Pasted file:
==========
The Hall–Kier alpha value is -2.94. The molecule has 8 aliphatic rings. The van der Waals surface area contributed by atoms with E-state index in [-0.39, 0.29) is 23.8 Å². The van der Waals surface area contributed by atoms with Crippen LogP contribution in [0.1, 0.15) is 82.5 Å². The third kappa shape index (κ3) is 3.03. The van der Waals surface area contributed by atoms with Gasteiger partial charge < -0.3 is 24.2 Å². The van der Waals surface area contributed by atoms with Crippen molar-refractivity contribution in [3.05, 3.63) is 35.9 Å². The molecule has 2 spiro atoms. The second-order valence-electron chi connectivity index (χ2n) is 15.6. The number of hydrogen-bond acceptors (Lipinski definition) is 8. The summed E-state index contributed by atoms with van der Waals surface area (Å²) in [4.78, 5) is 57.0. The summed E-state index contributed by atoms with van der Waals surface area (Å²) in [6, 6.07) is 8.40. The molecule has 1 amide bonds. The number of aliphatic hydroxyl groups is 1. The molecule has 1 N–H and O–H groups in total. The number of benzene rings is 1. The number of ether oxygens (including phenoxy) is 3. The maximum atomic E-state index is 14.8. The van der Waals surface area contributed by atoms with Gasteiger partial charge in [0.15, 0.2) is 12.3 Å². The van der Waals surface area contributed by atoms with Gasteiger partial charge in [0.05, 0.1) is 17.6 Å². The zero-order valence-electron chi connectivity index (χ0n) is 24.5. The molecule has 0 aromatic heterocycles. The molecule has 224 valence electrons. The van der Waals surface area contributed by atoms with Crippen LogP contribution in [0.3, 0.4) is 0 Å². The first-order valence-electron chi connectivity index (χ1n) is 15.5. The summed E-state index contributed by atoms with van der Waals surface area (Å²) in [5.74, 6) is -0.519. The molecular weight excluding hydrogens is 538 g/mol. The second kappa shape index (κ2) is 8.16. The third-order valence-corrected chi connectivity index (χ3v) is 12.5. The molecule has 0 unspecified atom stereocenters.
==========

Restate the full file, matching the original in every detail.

The Hall–Kier alpha value is -2.94. The molecule has 8 aliphatic rings. The van der Waals surface area contributed by atoms with E-state index in [-0.39, 0.29) is 23.8 Å². The van der Waals surface area contributed by atoms with Crippen LogP contribution in [0.1, 0.15) is 82.5 Å². The third kappa shape index (κ3) is 3.03. The van der Waals surface area contributed by atoms with Gasteiger partial charge < -0.3 is 24.2 Å². The van der Waals surface area contributed by atoms with Crippen molar-refractivity contribution in [3.05, 3.63) is 35.9 Å². The molecule has 2 spiro atoms. The second-order valence-electron chi connectivity index (χ2n) is 15.6. The number of hydrogen-bond acceptors (Lipinski definition) is 8. The summed E-state index contributed by atoms with van der Waals surface area (Å²) in [4.78, 5) is 57.0. The summed E-state index contributed by atoms with van der Waals surface area (Å²) in [6, 6.07) is 8.40. The molecule has 1 amide bonds. The number of aliphatic hydroxyl groups is 1. The molecule has 1 N–H and O–H groups in total. The number of benzene rings is 1. The number of ether oxygens (including phenoxy) is 3. The maximum atomic E-state index is 14.8. The van der Waals surface area contributed by atoms with Gasteiger partial charge in [0.15, 0.2) is 12.3 Å². The van der Waals surface area contributed by atoms with Gasteiger partial charge in [0.05, 0.1) is 17.6 Å². The zero-order valence-electron chi connectivity index (χ0n) is 24.5. The molecule has 0 aromatic heterocycles. The molecule has 224 valence electrons. The van der Waals surface area contributed by atoms with Crippen LogP contribution in [0.3, 0.4) is 0 Å². The first-order valence-electron chi connectivity index (χ1n) is 15.5. The summed E-state index contributed by atoms with van der Waals surface area (Å²) in [5.74, 6) is -0.519. The molecular weight excluding hydrogens is 538 g/mol. The second kappa shape index (κ2) is 8.16. The third-order valence-corrected chi connectivity index (χ3v) is 12.5. The molecule has 0 unspecified atom stereocenters.